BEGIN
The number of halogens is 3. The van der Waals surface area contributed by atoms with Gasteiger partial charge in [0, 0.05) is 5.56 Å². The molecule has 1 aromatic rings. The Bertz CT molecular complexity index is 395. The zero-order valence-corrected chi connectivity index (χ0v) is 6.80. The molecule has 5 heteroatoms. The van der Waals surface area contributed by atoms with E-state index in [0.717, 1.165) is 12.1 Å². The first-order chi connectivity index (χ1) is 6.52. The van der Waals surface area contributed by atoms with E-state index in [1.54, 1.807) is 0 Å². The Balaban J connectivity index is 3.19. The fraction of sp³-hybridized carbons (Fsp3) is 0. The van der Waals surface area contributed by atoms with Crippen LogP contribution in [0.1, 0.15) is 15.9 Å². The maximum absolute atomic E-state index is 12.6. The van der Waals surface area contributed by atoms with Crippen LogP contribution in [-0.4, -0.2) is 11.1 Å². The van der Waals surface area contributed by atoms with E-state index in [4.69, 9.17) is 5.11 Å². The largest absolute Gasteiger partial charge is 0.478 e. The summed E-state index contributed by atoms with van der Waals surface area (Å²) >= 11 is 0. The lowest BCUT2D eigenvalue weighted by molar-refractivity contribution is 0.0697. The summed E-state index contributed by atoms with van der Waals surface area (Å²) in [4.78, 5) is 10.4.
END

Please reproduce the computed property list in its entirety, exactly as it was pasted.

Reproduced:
The number of halogens is 3. The van der Waals surface area contributed by atoms with Gasteiger partial charge in [0, 0.05) is 5.56 Å². The molecule has 1 aromatic rings. The Bertz CT molecular complexity index is 395. The zero-order valence-corrected chi connectivity index (χ0v) is 6.80. The molecule has 5 heteroatoms. The van der Waals surface area contributed by atoms with E-state index in [0.717, 1.165) is 12.1 Å². The first-order chi connectivity index (χ1) is 6.52. The van der Waals surface area contributed by atoms with E-state index in [1.54, 1.807) is 0 Å². The Balaban J connectivity index is 3.19. The fraction of sp³-hybridized carbons (Fsp3) is 0. The van der Waals surface area contributed by atoms with Crippen LogP contribution in [0.1, 0.15) is 15.9 Å². The maximum absolute atomic E-state index is 12.6. The van der Waals surface area contributed by atoms with Crippen LogP contribution in [-0.4, -0.2) is 11.1 Å². The van der Waals surface area contributed by atoms with E-state index in [4.69, 9.17) is 5.11 Å². The largest absolute Gasteiger partial charge is 0.478 e. The summed E-state index contributed by atoms with van der Waals surface area (Å²) >= 11 is 0. The lowest BCUT2D eigenvalue weighted by molar-refractivity contribution is 0.0697. The summed E-state index contributed by atoms with van der Waals surface area (Å²) in [4.78, 5) is 10.4.